'Dignity Disposed', a report prepared by the All India Central Council of Trade Unions (AICCTU), highlights the plight of Bengaluru's cremation and burial ground workers, who are forced to work for as long as 14 hours a day due to the surge in Covid related fatalities.The authors of this report are Swathi Seshadri, Lekha Adavi and Kripa Krishnan (a volunteer), who visited 26 crematoriums and burial grounds between May 4 and 8 to capture the plight of the workers there.According to them prior to the pandemic, there were around five bodies to be buried or burnt in a day."But post April 2021 (Second Covid wave), each electric cremation site was receiving 30 to 35 bodies a day while burial grounds belonging to Muslims and Christians were receiving anywhere between 15 to 25 bodies a day, whereas temporary open cremation sites at Tavarekere and Giddenahalli centres were receiving 75 and 50 bodies respectively a day" the report claimed.These authors noted that the workers are paid arbitrarily - in some cases once in three or six months or even once in a year."They are paid at rates ranging from Rs 1,000 a month to Rs 10,500 a month. The minimum wages of Rs 13,132.60 is not paid to the workers, and the Minimum Wages Act is blatantly contravened. These workers are mostly dependent on the largesse of the families who perform the last rites of their loved ones," the report stated.The 'Dignity Disposed' report also highlighted that whether it is the Bengaluru civic body managed facilities or those run by religious institutions, 'criminal neglect of workers' is rampant and they are compelled to work in 'slave-like conditions'."Due to Covid this neglected section is forced to work as long as 14 hours in a day and they do not even get the minimum wages set by the government, ESI, Leave, Insurance, decent accommodation and a choice of livelihood - all seem to be distant mirage to these workers," the report said and added that despite being an injury-prone job, they are not provided with safety gear or health care benefits."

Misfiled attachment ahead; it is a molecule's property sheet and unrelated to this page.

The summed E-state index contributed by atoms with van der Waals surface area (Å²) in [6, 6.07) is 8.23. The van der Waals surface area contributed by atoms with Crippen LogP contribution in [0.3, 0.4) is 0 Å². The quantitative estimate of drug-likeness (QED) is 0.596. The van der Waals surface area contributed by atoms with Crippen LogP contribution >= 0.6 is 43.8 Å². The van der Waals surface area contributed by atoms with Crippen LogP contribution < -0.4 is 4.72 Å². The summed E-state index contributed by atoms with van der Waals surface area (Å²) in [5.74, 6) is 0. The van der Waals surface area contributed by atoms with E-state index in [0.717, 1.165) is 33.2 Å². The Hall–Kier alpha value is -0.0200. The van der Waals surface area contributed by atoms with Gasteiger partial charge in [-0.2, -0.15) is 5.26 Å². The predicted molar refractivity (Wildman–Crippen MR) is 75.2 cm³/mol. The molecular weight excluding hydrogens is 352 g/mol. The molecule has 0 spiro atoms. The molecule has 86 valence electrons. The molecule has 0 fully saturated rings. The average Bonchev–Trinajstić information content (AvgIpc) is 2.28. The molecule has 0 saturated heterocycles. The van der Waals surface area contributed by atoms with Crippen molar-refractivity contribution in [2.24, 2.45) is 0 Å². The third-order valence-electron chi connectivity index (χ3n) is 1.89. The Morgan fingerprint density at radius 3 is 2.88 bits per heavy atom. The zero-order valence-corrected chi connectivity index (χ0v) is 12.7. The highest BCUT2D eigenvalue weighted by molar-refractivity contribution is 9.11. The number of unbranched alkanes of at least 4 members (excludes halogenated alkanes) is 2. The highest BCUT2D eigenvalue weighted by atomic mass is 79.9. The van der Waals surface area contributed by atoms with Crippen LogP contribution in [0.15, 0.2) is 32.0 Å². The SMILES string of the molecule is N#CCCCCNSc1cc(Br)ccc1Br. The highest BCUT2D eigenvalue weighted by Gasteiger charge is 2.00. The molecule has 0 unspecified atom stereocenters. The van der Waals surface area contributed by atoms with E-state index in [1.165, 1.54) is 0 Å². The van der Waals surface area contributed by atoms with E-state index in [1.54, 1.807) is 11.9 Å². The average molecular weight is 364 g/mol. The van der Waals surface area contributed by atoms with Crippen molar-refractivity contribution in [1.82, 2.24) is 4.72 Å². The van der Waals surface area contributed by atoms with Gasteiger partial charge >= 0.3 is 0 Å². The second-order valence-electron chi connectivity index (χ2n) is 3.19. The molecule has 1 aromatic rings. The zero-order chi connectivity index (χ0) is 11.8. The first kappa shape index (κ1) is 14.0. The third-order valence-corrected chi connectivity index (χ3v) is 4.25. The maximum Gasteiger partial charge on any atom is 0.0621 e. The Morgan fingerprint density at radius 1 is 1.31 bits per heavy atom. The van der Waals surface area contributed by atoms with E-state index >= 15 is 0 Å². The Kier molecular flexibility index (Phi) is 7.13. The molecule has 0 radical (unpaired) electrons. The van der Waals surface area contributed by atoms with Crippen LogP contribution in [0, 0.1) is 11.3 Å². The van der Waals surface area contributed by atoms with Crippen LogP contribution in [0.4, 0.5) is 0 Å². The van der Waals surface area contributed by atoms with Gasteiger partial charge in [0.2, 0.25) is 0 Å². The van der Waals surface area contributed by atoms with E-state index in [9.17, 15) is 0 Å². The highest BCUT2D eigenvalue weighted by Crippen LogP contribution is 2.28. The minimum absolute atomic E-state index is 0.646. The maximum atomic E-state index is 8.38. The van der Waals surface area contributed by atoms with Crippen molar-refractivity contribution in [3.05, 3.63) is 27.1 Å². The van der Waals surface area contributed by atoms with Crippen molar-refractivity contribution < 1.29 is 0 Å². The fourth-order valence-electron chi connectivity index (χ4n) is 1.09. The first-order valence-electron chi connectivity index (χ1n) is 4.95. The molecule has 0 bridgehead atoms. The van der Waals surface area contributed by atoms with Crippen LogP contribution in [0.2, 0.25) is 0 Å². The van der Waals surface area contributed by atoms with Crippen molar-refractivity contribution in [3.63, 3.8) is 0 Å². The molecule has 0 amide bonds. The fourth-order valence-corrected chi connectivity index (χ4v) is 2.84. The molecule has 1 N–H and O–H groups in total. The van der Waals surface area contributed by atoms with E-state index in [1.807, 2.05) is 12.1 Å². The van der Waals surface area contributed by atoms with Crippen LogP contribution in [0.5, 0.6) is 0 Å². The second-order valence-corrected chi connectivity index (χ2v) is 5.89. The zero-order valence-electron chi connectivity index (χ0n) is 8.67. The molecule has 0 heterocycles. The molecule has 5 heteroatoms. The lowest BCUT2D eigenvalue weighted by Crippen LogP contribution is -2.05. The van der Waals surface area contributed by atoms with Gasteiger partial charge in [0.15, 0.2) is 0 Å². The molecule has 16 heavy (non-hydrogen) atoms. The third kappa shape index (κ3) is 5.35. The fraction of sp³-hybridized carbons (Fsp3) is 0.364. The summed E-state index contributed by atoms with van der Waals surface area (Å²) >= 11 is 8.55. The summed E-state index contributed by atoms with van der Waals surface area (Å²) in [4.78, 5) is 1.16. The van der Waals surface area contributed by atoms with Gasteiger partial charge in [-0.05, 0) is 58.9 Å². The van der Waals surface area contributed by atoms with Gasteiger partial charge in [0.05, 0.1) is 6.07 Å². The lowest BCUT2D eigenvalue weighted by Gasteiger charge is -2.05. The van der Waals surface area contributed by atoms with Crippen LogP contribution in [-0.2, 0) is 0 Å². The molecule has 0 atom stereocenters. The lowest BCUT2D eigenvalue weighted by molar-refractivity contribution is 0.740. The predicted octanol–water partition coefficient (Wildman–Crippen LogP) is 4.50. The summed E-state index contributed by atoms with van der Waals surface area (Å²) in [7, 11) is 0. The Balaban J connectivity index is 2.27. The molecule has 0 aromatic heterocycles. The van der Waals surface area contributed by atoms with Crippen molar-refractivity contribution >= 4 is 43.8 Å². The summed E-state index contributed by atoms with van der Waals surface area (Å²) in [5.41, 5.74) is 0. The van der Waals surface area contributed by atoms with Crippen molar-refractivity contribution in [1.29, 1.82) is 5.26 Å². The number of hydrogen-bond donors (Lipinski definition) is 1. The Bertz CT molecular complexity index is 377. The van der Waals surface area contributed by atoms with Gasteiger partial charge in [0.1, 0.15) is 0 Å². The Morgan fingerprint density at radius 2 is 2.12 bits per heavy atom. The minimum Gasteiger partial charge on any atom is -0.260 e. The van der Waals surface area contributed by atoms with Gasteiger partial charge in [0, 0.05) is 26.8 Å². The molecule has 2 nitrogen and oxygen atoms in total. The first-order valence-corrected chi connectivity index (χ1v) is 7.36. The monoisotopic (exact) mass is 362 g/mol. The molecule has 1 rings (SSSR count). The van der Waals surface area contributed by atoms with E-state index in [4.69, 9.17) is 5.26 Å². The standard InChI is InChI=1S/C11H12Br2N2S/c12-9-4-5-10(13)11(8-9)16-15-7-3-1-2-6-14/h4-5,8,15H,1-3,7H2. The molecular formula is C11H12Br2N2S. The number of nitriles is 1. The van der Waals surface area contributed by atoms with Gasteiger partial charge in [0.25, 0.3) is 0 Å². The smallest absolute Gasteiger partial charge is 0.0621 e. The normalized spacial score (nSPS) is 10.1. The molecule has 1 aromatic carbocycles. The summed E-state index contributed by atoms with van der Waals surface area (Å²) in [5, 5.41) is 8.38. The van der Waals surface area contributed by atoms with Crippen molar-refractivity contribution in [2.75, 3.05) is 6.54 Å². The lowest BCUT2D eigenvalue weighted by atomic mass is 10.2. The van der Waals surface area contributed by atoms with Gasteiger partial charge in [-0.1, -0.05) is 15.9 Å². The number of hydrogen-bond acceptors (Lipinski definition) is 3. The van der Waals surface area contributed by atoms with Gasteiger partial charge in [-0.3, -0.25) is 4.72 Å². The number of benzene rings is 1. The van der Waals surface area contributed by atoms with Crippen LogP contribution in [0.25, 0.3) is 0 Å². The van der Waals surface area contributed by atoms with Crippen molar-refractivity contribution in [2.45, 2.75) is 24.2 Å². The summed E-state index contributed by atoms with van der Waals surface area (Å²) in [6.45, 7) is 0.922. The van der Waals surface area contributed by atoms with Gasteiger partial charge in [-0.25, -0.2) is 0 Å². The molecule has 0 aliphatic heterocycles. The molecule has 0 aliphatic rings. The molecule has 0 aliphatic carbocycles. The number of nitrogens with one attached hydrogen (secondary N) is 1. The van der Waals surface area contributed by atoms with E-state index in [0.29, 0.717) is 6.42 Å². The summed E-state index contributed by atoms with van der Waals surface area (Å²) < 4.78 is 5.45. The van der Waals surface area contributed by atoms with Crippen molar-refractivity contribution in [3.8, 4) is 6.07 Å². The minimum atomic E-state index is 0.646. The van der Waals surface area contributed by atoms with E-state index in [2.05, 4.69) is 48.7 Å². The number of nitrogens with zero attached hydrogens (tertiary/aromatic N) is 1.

Most of these workers stay over in crematoriums for days on end and sleep on gunny bags while literally breaking their backs to deal with the surge in deaths. These workers do not have decent living conditions and lack basic sanitation facilities," the report added.The authors of the report found that though the workers suffer from slip disc, hands being burnt, crushed fingers among other occupational hazards, they are not provided any private or government health insurance scheme. No medical facilities are provided to them either.The report noted that none of the workers were vaccinated against Covid-19 even though they are in the frontline of the pandemic."These workers have not been vaccinated. All crematorium workers do not even get the required PPEs from BBMP. None of the grave-diggers wore PPEs while digging a grave nor when they would close the grave. None of the workers were provided with sanitizer or soap solutions to maintain hygiene levels after handling dead bodies. Even testing is not made available to all workers. The WHO guidelines about precautionary measures, government guidelines, none of these are being followed at any facility," the report said.The report also flagged the dire conditions in the cremation ground premises in which many of the workers often stay."Workers in some facilities do not even have access to water or toilets and even women are forced to go out in the open to relieve themselves. Those who ensure the dead get a final resting place do not even have proper facilities to sleep, with some workers even using gunny bags to sleep on," the report pointed out.The workers, mostly Dalits, want their children to get a good education so that they can leave this caste-based occupation, the report noted. The union has demanded that the government take specific measures for their welfare. They have made a 12-point recommendation to alleviate the sufferings of these workers.